Originally published in EdWeek Market Brief – December 20, 2017
What makes a compelling read for a CEO in the world of K-12 education?
EdWeek Market Brief polled about 30 company leaders to see what captured their attention this year. We received responses from the CEOs of some of the largest education companies—John Fallon of Pearson, Bill Goodwyn of Discovery Education, Jack Lynch of Houghton Mifflin Harcourt, Stuart Udell of K12, Inc., and Buzz Waterhouse of McGraw-Hill Education.
Our outreach included CEOs of long-established companies like Randy Wilhelm of Knovation, and some of the up-and-comers—like our Startup Blogger Monica Brady-Myerov of Listenwise, and Marc Netka of STS Education, which has earned a spot on the Inc. 5000 list for six consecutive years.
The top pick? The Hard Thing About Hard Things: Building a Business When There Are No Easy Answers was cited by three CEOs. Learnosity’s Gavin Cooney said it “encompasses all the struggles of building a real business,” and he’s read it a few times at different stages of running his company. The other four rounding out the “top 5,” with two votes each, were:
- The End of Average: How We Succeed in a World That Values Sameness
- Good to Great: Why Some Companies Make the Leap…and Others Don’t
- Radical Candor: Be a Kick-Ass Boss Without Losing Your Humanity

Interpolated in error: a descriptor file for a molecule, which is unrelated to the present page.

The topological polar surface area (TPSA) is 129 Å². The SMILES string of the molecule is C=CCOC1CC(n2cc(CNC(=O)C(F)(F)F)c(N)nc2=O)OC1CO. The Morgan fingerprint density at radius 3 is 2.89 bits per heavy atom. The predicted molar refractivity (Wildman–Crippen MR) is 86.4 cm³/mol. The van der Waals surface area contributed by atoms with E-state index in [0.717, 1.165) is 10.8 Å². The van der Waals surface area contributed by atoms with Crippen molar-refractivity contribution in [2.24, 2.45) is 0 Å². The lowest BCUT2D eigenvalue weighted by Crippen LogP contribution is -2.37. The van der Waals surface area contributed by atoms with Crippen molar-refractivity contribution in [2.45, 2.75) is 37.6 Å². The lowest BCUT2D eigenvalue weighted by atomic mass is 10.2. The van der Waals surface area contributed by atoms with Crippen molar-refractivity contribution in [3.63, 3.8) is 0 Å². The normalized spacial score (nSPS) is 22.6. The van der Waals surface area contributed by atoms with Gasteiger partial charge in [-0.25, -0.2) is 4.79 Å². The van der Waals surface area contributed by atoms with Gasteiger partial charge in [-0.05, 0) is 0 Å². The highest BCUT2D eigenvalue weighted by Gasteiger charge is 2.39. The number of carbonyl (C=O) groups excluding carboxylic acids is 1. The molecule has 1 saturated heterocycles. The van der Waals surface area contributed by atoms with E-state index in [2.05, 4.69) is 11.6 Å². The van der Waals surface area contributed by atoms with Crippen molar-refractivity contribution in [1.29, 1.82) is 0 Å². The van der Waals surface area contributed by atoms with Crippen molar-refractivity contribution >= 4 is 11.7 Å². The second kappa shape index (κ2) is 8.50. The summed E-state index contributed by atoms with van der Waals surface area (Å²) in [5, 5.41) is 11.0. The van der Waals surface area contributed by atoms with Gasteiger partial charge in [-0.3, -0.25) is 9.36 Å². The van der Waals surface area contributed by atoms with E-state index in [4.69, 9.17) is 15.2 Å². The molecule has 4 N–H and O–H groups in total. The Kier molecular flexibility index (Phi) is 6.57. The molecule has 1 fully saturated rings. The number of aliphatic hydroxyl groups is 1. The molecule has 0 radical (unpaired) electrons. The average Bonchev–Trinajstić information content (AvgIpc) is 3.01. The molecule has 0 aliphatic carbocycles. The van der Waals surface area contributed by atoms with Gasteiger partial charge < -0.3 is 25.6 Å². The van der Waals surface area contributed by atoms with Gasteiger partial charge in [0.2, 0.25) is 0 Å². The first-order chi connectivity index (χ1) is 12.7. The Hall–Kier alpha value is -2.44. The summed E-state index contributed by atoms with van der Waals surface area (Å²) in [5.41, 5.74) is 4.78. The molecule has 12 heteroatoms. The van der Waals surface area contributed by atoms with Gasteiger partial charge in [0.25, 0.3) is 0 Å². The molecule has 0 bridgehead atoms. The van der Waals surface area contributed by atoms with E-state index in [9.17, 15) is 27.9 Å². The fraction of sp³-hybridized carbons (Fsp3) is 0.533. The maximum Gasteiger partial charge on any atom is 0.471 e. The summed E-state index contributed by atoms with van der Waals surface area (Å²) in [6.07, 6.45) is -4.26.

- Traction: Get a Grip on Your Business
Three fiction books even made it onto our list, because the stories inspire the CEOs to think differently. Rob Waldron of Curriculum Associates chose a Civil War novel because it made him think boldly about leadership, and serial entrepreneur John Katzman of The Noodle Companies picked a John Le Carré spy novel because it inspired him consider who he could trust, and the importance of rejecting unethical people.
Company leaders are using their favorite reading materials in very different ways:
- Stuart Udell at K12 hired Kevin Chavous, the author of Building a Learning Culture in America, to be K12 Inc.’s president of academics, policy, and schools;
- Jess Gartner of Allovue sent copies of Radical Candor to her clients—school superintendents and CFOs—as a way to foster relationships and show how many challenges they share in their leadership roles.
- Kevin Stoller assigns Traction to anyone interviewing for a job at Kay-Twelve.com, and used the book to get an alignment of values, goals, and communication in his company.
- Marc Netka of STS Education started a book club at his business, paying employees to read books he recommends. He’s invested $12,000 so far in payments alone, and far more than that in book purchases.
To read the full article, and a full list of books that resonated with the CEOs surveyed by EdWeek Market Brief, click here.